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Migration in the province of Utrecht (MUT/ASG)

Diligence to Gorinchem, 1883
Diligence to Gorinchem, Utrecht, 1883. (Coll: IISG, Amsterdam)
Starting in September 1993, the N.W. Posthumus Institute has supported Jan Kok in doing research using data from the Utrecht sample. This study describes migration patterns of the Utrecht population in the 19th and 20th centuries (MUT).

Migrational behaviour is, on the one hand, related to patterns in individual life careers and, on the other hand, to changes in the labour market. This study describes all migrations of all the people in the sample born between 1812 and 1912. These migrations can be described by frequency per individual, distance and direction, type (e.g. from village to city) and the frequency of return migration. Do these patterns differ when examined by sex, birth cohort, region of birth, period, occupation of the sample person's father, occupation of the sampled person, migration history of parents and/or sampled persons, etc.?

Through an NWO-supported project involving three other researchers (dr. A. Knotter, dr. R. Paping and dr. E. Vanhautte, NWO file number N14-96) the MUT-project was connected to the 'Families' labour strategies' project (ASG). This is a comparative research project using data originating from four data sets, the HSN Utrecht sample being one of them.

The first results of this research appeared in the article 'Komen en gaan. Migratiepatronen in de provincie Utrecht' in De levensloop van de Utrechtse bevolking. Results were presented at the European Social Science History Conference in Noordwijk (1996) and the Social Science History Conference in New Orleans. In March 1997 dr. J. Kok gave a lecture in Barcelona on 'Family strategies behind leaving home and youth migration, the Netherlands, 1850-1940'.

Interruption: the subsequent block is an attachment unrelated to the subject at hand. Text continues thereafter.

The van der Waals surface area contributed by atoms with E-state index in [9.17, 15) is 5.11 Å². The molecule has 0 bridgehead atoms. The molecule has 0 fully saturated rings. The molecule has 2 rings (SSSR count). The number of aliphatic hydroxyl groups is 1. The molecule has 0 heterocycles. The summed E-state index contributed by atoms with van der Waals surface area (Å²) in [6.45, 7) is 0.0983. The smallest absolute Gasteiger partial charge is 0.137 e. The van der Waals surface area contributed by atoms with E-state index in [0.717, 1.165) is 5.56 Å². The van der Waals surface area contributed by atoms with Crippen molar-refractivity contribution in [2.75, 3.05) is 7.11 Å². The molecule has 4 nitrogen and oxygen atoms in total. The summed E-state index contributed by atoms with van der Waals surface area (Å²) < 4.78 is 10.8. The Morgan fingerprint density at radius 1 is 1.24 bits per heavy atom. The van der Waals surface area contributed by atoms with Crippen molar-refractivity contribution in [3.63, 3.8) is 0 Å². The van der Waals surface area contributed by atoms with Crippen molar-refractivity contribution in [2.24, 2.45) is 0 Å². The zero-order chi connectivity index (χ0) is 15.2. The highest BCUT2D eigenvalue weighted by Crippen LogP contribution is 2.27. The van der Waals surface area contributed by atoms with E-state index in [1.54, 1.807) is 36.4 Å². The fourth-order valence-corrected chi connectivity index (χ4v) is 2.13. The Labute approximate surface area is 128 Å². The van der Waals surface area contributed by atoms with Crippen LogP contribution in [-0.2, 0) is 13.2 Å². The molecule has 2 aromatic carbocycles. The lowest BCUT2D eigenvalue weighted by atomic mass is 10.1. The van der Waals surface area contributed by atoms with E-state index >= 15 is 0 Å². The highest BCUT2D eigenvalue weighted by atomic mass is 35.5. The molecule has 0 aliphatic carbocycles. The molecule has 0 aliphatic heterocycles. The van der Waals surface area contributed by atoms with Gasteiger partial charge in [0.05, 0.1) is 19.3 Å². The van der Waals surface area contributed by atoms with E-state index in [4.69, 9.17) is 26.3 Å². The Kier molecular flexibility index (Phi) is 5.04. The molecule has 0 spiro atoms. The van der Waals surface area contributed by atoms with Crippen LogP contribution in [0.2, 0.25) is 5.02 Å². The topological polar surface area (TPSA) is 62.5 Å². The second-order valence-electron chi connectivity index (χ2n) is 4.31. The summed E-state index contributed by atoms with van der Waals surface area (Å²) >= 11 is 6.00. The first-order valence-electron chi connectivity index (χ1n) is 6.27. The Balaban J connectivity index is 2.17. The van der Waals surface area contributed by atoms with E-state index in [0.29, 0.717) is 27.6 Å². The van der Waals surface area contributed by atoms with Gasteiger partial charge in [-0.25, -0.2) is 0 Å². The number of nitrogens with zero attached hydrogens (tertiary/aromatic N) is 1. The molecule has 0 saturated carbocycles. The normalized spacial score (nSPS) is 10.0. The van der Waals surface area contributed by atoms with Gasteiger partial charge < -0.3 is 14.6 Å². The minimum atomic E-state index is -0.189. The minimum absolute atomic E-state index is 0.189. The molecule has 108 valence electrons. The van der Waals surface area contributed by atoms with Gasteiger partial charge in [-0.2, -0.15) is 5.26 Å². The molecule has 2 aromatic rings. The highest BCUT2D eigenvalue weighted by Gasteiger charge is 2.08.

Publications
  • H. Delger & J. Kok, 'Bridegrooms and biases. A critical look at the study of intergenerational mobility on the basis of marriage certificates, Historical Methods.
  • J. Kok, 'Youth labour migration and its family setting, the Netherlands 1850-1940', History of the Family. An International Quarterly 2 (1997) 4.
  • J. Kok, 'Komen en gaan. Migratiepatronen in de provincie Utrecht', in: Mandemakers & O. Boonstra (red.), De levensloop van de Utrechtse bevolking in de 19e eeuw (Assen: Van Gorcum 1995), 128-156.
  • J. Kok, A. Knotter, R. Papaing en E. Vanhaute, Levensloop en levenslot. Arbeidsstrategieën in de negentiende en twintigste eeuw (Groningen/Wageningen 1999).
  • 'Youth Labour Migration and its family setting, the Netherlands, 1850-1940' by Jan Kok. This article appeared in: History of the Family. An International Quarterly 2 (1997) 4. The article is based on the reconstructed life courses of about 1500 adolescent men and women, born between 1833 and 1912 in a Dutch province. The incidence of youth migration is charted by sex, birth period and birthplace. The influence of the family on the decision to migrate is analyzed with event history techniques. The results are evaluated in the context of regional customs related to the process of leaving home. A large number of persons, between 30% and 55% of all unmarried youths, participated in youth migration. However, family strategies were more directed towards restraining children from migration than towards stimulating them to move.
  • In 2002, Jan Kok used the data of the Utrecht sample in two comparing articles published in Annales de Démograpie Historique.
  • In 2003 at the 28th Social Science History Conference in Baltimore, Jan Kok and Jan van Bavel presented their results in a paper called 'The role of religion in the Dutch marital fertility transition. Starting, spacing and stopping in the heart of the Netherlands, 1845-1945'.


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